Kierlin's company buys downtown properties near music hall

Map from Winona County, Schneider Geospatial

The properties in yellow were purchased by Main Square Development this summer. The property in green is the site of the Minnesota Masterpiece Hall, which is currently being designed.

by CHRIS ROGERS

 

Over the last three and half months, Fastenal founder Bob Kierlin’s Main Square Development spent over $2.4 million buying up eight residential properties on the edge of downtown Winona. A representative said the company has contracts to purchase a couple more properties and is interested in acquiring an entire block south of the Winona County Courthouse. Some of the properties will be used for parking as part of the Minnesota Masterpiece Hall project, while others were purchased for their future development potential, according to Kierlin and the representative.

Main Square Development constructed the major apartment-commercial complex Main Square Community at Fifth and Main streets in 2018. It is currently preparing to build the Minnesota Masterpiece Hall at the site of the former Winona Middle School auditorium — a classical music venue and art gallery that Kierlin hopes will draw audiences from across North America with world-class concerts and art, including some famous paintings previously on display at the Minnesota Marine Art Museum.

Three of the eight properties are on the same block as Washington Crossings — the apartment building that occupies the former middle school — and immediately adjacent to the Masterpiece Hall site. “The properties that are behind the middle school, really that’s going to wind up being incorporated into the music hall for parking, some extra space and then parking for Washington Crossings,” Main Square Senior Real Estate Manager Tom Hoseck said. As part of Main Square Development’s deal to acquire the former auditorium site for Minnesota Masterpiece Hall, Main Square agreed to replace parking the apartment complex lost in the deal. The properties on that block will be used to provide that parking, as well as parking for the new venue, Hoseck and Kierlin said. “I would imagine that before next spring we would have parking there,” Hoseck said of the construction timetable, adding that existing leases might delay development at some properties.

Hoseck also said Main Square is interested in the Kappa Chi fraternity house on that block but that no deal had been struck.

The other five properties are located across Fifth Street from the Masterpiece Hall site, on the same block as the downtown BP gas station. Kierlin said, “The homes that we’ve been buying on the block across from Masterpiece Hall and also across the street from Main Square — we’re buying them just in anticipation without having any definite plan, but knowing that when Masterpiece Hall opens in 2025, there would probably be a scramble for use of some of the properties on that block. So we’re just being preemptive to be ready in case we can use it in any way.”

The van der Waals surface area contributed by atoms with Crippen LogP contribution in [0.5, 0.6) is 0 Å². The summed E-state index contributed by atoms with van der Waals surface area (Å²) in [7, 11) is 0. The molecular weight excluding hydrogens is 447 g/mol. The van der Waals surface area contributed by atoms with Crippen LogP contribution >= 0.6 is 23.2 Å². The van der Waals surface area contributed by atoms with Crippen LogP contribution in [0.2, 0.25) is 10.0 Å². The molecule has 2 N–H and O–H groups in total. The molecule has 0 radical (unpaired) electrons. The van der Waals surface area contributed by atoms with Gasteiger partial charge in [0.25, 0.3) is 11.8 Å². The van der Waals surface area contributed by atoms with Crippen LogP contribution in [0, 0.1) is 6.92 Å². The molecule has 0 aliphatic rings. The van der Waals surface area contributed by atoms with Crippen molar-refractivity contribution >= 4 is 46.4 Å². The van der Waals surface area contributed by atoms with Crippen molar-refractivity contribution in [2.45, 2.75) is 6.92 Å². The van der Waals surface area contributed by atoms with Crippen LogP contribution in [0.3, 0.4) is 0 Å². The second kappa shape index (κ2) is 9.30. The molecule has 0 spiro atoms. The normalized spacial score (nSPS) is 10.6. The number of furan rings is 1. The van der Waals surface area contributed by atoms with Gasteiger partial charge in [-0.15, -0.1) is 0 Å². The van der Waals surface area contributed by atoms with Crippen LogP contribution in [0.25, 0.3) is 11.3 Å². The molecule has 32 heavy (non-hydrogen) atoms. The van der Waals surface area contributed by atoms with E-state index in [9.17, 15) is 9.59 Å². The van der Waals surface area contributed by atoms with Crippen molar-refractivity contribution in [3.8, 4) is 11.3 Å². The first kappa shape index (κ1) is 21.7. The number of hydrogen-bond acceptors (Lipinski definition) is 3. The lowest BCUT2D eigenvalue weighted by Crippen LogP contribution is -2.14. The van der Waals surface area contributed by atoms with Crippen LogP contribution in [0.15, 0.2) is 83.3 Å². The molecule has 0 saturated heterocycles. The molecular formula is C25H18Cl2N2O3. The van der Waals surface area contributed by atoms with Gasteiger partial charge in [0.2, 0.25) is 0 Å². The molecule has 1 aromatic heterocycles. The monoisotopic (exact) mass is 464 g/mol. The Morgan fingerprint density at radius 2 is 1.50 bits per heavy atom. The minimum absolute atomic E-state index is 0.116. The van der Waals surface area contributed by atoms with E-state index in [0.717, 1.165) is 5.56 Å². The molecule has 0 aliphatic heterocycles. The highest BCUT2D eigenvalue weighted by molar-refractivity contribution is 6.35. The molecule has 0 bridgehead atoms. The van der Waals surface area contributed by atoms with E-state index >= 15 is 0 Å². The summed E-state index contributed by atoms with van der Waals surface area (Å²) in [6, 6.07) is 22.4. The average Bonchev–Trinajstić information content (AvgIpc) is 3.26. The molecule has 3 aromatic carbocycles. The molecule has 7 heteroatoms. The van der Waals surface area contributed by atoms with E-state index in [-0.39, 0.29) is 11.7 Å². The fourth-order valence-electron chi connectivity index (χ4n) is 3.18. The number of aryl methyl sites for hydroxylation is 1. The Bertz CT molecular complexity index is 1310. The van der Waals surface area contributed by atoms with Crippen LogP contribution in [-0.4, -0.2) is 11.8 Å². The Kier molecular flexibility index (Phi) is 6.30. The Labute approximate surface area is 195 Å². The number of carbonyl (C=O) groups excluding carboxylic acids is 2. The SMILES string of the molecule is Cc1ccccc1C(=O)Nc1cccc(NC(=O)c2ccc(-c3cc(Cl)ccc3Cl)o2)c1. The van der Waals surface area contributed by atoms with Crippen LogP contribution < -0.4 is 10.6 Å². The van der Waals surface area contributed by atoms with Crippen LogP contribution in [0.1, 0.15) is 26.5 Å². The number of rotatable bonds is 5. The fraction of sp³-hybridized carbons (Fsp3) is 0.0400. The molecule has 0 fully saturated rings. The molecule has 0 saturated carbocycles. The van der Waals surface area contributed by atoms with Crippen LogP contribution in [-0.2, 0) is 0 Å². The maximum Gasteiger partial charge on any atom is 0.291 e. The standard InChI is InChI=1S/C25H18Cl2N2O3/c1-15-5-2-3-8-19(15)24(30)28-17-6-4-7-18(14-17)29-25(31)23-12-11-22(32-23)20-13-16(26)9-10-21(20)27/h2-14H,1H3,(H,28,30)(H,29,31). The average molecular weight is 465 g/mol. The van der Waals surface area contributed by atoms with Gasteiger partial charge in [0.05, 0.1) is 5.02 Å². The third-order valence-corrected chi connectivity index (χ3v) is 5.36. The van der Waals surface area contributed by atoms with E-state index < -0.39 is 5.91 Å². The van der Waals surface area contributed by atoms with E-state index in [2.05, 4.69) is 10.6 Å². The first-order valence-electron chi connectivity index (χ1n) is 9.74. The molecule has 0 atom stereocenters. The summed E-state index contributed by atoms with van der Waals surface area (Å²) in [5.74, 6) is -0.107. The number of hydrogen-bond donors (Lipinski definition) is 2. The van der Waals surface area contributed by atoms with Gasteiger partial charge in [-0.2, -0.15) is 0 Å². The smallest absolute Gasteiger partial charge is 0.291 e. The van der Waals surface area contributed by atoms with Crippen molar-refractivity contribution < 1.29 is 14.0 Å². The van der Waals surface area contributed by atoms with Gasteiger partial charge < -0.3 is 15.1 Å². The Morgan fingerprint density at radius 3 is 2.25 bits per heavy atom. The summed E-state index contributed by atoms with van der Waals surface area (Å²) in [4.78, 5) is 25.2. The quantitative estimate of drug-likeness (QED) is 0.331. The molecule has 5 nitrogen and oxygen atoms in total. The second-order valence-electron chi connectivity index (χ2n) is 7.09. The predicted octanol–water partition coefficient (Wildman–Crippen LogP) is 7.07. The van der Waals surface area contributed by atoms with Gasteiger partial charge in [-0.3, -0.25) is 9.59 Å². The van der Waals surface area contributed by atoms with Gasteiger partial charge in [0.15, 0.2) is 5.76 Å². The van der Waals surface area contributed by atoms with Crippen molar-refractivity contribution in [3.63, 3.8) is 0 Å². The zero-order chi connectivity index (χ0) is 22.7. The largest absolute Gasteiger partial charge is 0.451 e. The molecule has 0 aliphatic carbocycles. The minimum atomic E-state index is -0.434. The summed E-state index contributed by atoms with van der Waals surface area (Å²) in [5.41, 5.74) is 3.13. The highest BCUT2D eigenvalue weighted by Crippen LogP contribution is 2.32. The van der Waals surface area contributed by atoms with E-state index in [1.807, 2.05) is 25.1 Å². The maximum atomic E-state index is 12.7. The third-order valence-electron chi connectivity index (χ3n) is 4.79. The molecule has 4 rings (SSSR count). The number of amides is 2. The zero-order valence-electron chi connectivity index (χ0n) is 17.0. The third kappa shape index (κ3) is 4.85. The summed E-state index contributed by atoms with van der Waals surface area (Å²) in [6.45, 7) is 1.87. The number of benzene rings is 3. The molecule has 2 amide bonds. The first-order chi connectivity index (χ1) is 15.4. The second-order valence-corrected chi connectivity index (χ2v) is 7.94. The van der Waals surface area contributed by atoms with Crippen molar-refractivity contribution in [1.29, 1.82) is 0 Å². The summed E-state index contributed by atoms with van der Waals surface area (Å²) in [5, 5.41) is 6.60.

In a July interview, Hoseck said Main Square was interested in acquiring that entire block north of Fifth Street. Last week, he echoed that, saying, “We would, potentially, [be interested] if people are open to it.” He added, “We’ve already got a lot of the block under contract,” explaining that some property owners had already signed purchase agreements but that the sales had not closed yet.

Hoseck said of the properties on that block, “It could be future commercial space. It could be future apartments. We don’t have any plan, necessarily, it’s just if we own it, we can decide what the needs are in the area later.” There really is no set plan, Hoseck said when pressed. “[Kierlin] is building a very big complex across the street, and there’s limited space, so when that’s finished, if they need additional parking, then we have that option,” he added.

“Some of it could be parking, but I suspect it could be more than that,” Kierlin told the Post. “We’ll probably let Masterpiece Hall finish and see what kind of reception it has. Like we mentioned to you before, we think it will be pretty spectacular in what it offers.”

Kierlin said the music hall project is advancing on schedule and that it will build on other investments in downtown Winona and attract visitors to boost Winona’s economy. Pointing to the nearby library, art galleries, and museum, he added, “[Minnesota Masterpiece Hall] really seems to fit what could happen in that section of the community.”

These blocks — some of the closest residential blocks to the core of downtown — have long been discussed by city officials as possible areas for expanding downtown development. In 2018, around the time Main Square Community was being built, the city’s Port Authority Commission had commission member and then-Fastenal Vice President Dana Johnson speak with property owners about possibly selling their land to the city for future development. Nothing came of the conversations.

All of the properties are zoned R-3 (high-density residential), meaning large apartment buildings and other residential uses are allowed but most commercial uses and standalone parking lots are not. However, the properties are immediately next to downtown zoning districts that allow for a range of commercial, residential, and parking uses, and the future land use designations in the city’s 2007 comprehensive plan earmark them as well-suited for a change to downtown zoning.

Chris@winonapost.com